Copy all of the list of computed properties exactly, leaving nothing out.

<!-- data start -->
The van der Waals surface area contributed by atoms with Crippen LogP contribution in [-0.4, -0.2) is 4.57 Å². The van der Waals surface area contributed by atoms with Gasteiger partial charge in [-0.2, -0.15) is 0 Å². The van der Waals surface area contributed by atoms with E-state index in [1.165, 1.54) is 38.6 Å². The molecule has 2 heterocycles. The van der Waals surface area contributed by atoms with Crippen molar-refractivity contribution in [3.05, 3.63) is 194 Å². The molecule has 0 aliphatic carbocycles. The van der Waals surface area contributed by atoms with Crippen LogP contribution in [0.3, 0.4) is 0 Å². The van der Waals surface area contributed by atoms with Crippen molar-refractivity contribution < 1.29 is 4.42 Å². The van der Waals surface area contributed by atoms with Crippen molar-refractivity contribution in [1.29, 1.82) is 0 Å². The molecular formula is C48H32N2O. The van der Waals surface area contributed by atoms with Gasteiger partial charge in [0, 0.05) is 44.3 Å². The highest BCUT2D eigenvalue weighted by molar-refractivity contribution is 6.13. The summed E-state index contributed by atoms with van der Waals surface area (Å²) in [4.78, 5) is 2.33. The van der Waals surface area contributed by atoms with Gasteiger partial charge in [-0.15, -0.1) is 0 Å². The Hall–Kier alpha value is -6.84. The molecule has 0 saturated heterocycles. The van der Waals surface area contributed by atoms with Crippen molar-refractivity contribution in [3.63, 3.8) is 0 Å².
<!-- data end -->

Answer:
The van der Waals surface area contributed by atoms with Crippen LogP contribution in [-0.4, -0.2) is 4.57 Å². The van der Waals surface area contributed by atoms with Gasteiger partial charge in [-0.2, -0.15) is 0 Å². The van der Waals surface area contributed by atoms with E-state index in [1.165, 1.54) is 38.6 Å². The molecule has 2 heterocycles. The van der Waals surface area contributed by atoms with Crippen molar-refractivity contribution in [3.05, 3.63) is 194 Å². The molecule has 0 aliphatic carbocycles. The van der Waals surface area contributed by atoms with Crippen LogP contribution in [0.3, 0.4) is 0 Å². The van der Waals surface area contributed by atoms with Crippen molar-refractivity contribution < 1.29 is 4.42 Å². The van der Waals surface area contributed by atoms with Crippen molar-refractivity contribution in [1.29, 1.82) is 0 Å². The molecular formula is C48H32N2O. The van der Waals surface area contributed by atoms with Gasteiger partial charge in [0, 0.05) is 44.3 Å². The highest BCUT2D eigenvalue weighted by molar-refractivity contribution is 6.13. The summed E-state index contributed by atoms with van der Waals surface area (Å²) in [4.78, 5) is 2.33. The van der Waals surface area contributed by atoms with Gasteiger partial charge in [-0.15, -0.1) is 0 Å². The Hall–Kier alpha value is -6.84. The molecule has 0 saturated heterocycles. The van der Waals surface area contributed by atoms with Crippen molar-refractivity contribution in [3.63, 3.8) is 0 Å².